14. Surprisingly, on St. Thomas in the 60s, there were several record stores. I spent a lot of time after school pursuing the bins, deciding which album I would buy with my hard heard money. I still have a lot of those albums.

    ReplyDelete
    Replies
    1. Bish, you maybe should hang onto those albums unless you can get some decent money for them. I sold a lot of mine already, but the ones I have left I'm not selling unless I can get premium prices for them--or I get real desperate.

      Lee

      Delete
  15. That used to be the place to hang out, listen to music and talk to people. Another place gone and replaced by the digital download at the computer.

    ReplyDelete
    Replies
    1. C.Lee, I rarely talked to anybody while I was browsing--the experience was almost spiritual in its solitary nature--but I used to listen to the albums they'd be playing and made some great discoveries due to what they were playing at times when I was in the stores. Digital downloads have certain advantages, but the tangible experience of looking at the record albums and holding them can't be replaced by that newer technology.

      Lee

      Delete
  16. For me, there' nothing like vinyl. I once had a West Side Story LP and played it so much that I wore away the grooves. Another LP, Bob Dylan this time, bit the dust when a boyfriend and I had an argument and I threw it down the stairs (not at him).

    ReplyDelete
    Replies
    1. Em, I played and played many of my albums and years later when I played some of those I was surprised that they still sounded okay even though they were well worn. My albums were like sacred objects--I would never have thrown any of them no matter how angry I was.

      Lee

      Delete
  17. I still listen to my CD's and my records! I will never give them up and love listening that way. When I would go to Toronto there used to be Sam, the Record Man right on Yonge St. It was a staple for years and everyone could see the lit up record with the lights going around in circles. Alas, it is no longer there. I buy DVD's also and there is a store nearby where i can just lose myself in. On a sad note, i just heard prince passed away. This has been a sad year for muscicians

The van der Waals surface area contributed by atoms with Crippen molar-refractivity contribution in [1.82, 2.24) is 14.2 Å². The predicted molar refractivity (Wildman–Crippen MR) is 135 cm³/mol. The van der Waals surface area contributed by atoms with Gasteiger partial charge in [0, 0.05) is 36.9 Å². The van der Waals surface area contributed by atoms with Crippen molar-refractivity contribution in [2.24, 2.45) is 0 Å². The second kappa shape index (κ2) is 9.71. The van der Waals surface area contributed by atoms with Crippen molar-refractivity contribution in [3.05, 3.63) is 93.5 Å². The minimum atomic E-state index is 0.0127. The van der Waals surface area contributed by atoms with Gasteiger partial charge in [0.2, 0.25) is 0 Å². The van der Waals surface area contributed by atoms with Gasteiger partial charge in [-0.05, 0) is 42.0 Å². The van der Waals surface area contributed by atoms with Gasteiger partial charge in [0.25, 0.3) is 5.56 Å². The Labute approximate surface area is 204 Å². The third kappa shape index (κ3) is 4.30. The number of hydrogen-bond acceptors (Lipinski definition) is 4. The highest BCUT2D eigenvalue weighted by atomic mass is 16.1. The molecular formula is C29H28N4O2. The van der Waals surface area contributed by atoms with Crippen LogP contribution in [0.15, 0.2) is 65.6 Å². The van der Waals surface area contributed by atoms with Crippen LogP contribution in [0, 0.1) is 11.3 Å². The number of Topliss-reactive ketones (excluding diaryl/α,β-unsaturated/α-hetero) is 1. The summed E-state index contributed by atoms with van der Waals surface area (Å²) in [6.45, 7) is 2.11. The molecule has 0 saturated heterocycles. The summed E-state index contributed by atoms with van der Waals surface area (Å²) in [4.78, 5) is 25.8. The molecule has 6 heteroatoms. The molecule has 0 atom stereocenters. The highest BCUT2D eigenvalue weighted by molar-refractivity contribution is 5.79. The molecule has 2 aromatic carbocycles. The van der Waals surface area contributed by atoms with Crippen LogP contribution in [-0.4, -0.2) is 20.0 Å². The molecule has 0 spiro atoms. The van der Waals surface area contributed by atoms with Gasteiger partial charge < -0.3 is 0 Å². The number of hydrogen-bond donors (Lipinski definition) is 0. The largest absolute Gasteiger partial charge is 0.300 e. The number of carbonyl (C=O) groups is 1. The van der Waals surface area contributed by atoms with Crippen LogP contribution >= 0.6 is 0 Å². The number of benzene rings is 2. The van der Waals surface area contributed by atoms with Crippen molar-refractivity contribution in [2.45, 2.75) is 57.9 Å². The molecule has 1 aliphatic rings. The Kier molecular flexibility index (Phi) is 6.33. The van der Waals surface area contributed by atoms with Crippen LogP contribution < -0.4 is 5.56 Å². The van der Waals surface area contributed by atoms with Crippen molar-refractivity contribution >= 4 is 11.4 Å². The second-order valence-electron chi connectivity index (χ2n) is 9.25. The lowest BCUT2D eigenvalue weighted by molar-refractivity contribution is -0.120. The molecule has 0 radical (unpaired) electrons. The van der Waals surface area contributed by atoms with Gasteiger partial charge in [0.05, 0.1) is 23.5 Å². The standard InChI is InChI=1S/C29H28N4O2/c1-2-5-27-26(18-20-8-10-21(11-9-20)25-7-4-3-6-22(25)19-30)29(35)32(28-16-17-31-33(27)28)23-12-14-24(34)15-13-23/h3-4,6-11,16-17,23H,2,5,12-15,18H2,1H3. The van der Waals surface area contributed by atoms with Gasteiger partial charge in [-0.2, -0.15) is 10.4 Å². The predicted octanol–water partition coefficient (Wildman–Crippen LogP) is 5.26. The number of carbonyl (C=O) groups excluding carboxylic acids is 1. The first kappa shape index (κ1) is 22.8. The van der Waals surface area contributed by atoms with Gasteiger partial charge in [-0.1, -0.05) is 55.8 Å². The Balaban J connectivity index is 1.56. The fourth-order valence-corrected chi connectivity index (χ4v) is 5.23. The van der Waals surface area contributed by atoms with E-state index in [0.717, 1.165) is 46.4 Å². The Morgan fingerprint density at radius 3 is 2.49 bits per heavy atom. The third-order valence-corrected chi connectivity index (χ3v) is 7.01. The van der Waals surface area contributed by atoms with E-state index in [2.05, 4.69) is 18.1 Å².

ReplyDelete
    Replies
    1. Birgit, I've been listening to the comments on the radio about Prince. It was all over the TV when I had it on while I was eating lunch. Sad loss.

      I don't plan on getting rid of any music in the near future, but as things stand now if I could get the right money for anything in my collection I'd likely liquidate. I'd rather have money than stuff.

      When I used to stay in Toronto in the 80's I'd stay at an outlying hotel along the freeway north of the city and on off days I'd take the subway to the Eaton Center. Across the street from there were all of the record stores I'd visit. It's kind of sad if they're all gone, but I guess it's inevitable.

      Lee

      Delete
  18. Lee-

    I'd forgotten I replied to you way back then. Obviously, this is my favorite post in your series!

    Sounds Of Saint Mark's...Smash...Bleeker Bob's...memories.

    Now I mostly browse Zia Records (various locations in AZ and NV) and Revolver Records (AZ) and of course, online.

    When I was a teenager, a new record was an event. It could be a date, a basis for a party, or some time alone for reflection.

    Nowadays, music seems to mostly be just background.

    I think popular music reflects that-not many "Dark Sides Of The Moon" being recorded these days.

    I pity whoever has to dispose of my collection...I had to paint the room once and needed 100 copied paper boxes to move everything in. And it has grown since then.

    Larry

    ReplyDelete
    Replies